|Publication number||US8237764 B1|
|Application number||US 11/699,796|
|Publication date||Aug 7, 2012|
|Priority date||Jan 29, 2007|
|Publication number||11699796, 699796, US 8237764 B1, US 8237764B1, US-B1-8237764, US8237764 B1, US8237764B1|
|Inventors||Milton Chen, Erika Chuang|
|Original Assignee||Vsee Lab, Inc.|
|Export Citation||BiBTeX, EndNote, RefMan|
|Patent Citations (7), Non-Patent Citations (3), Referenced by (6), Classifications (9), Legal Events (3)|
|External Links: USPTO, USPTO Assignment, Espacenet|
The invention relates generally to videoconferencing. More particularly, the present invention relates to methods and systems for videoconferencing with integrated therein feedback, prediction and image degrading mechanisms to continuously display on the local video display a predicted video, which simulates how a local party is viewed at a remote system.
In current video conferencing systems the local video is streamed directly from the local camera to the local display (see
Since the local video is always shown in great quality independent of network conditions, the local party may actually think that the remote party can see him/her/them clearly when in fact the remote party might see him/her/them with heavy video/audio distortion or the remote party might not see the local party at all. This often forces the remote party to ask the local party to repeat himself, herself or themselves, results in miscommunication or leads to irritating situations. A remote party may not be able to ask the local party to repeat himself, herself or themselves until the network condition improves. Network conditions may not improve until several minutes later during the videoconferencing, which is highly disruptive to the conversation. Sometimes the remote party may not even know that they missed something, for example, the local party may smile at the remote party, and this smile may be lost or distorted due to network conditions. Such conditions are extremely hurtful to the conversation, where bad video is often worse than no video at all.
Some systems include feedback mechanisms such as a symbol (e.g. a bright yellow lighting mark) or text messages on the remote video's display in case the network condition is poor. Unfortunately, such feedback mechanisms still make it difficult for a local party to learn the meaning of symbols or text messages since it does not capture the actual video degradation. Furthermore, symbols or text do not capture the varying degree of network degradation of video quality. It would therefore be considered an advance in the art to develop new systems and methods whereby the local party actually sees how he/she/them is/are viewed on a remote video display during a videoconference in a continuous manner. Such a continuous feedback system would allow the party to continuously adjust and adapt to how he/she/them is/are seen to maximize communication effectiveness; e.g. delay smiling until after a network congestion has passed.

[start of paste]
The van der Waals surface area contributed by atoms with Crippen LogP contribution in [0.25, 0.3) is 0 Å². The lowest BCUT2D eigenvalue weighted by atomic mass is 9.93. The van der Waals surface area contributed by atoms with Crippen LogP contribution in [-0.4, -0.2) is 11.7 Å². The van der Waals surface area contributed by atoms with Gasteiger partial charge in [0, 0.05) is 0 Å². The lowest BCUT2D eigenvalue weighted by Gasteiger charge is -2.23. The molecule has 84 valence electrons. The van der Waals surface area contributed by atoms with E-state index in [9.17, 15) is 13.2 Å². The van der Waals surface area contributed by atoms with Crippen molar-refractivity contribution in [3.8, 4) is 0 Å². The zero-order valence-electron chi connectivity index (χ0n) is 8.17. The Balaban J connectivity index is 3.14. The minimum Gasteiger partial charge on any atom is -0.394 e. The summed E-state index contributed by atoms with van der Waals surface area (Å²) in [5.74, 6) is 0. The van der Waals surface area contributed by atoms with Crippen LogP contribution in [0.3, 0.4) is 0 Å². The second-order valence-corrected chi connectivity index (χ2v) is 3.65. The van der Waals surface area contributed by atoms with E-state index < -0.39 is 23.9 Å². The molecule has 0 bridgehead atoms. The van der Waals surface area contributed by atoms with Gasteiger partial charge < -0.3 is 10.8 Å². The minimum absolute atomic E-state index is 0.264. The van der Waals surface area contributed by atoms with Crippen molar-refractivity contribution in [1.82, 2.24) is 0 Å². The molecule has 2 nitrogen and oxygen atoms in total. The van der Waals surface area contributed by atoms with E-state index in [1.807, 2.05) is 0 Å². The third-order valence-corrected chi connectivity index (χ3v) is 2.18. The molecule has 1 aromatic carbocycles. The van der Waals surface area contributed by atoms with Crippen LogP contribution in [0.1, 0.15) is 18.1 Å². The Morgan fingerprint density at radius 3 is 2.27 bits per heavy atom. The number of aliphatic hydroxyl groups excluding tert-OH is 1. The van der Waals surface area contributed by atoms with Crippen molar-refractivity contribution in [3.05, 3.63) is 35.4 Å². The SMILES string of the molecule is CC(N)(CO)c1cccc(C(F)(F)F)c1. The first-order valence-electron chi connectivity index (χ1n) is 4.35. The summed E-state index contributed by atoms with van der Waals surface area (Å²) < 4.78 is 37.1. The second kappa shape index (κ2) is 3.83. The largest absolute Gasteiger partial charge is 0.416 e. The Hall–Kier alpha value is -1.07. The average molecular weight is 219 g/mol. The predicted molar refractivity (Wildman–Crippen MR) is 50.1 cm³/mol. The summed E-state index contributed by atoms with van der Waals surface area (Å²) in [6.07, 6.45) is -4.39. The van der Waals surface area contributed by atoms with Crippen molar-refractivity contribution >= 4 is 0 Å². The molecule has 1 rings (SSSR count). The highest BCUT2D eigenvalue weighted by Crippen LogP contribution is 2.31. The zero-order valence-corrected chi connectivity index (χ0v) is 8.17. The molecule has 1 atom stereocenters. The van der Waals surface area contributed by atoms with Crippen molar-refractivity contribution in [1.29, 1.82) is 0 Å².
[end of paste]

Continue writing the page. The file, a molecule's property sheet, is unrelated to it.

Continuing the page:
The invention enables a local party to see how a remote party is viewing himself, herself or themselves during a videoconference. This is accomplished by predicting and changing the local video to a similar video quality level as the video quality displayed on a remote display. This process occurs without any input from the involved parties. Instead the prediction and changing of the local video occurs in an automatic fashion and continuously.
The present invention is a video-feedback mechanism in which the local party obtains continuous video-feedback regarding the network conditions and/or remote system. The predicted and degraded local video represents the state of the video displayed remotely and is a function of the network conditions and/or remote system.
A party is defined as one or more users at either the local or remote location. Each party and even each user in a party could have more than one camera and/or display.
The present invention together with its objectives and advantages will be understood by reading the following description in conjunction with the drawings, in which:
The videoconferencing system includes a local system with a local party, a local video camera, a local video display for the local party, and a local video processor to process the local video from the local video camera. It further includes a remote system for the remote party with a remote video display for the remote party, and a remote video processor to process the local video received from the local video camera. A network connects at least the local video camera, the local video display, the local video processor, the remote video display and the remote video processor. The videoconferencing system further includes a feedback mechanism from the remote video processor to the local video processor. This feedback carries information regarding the remote system and the network, such as network condition statistics and processor, memory or input/output device load of the remote system.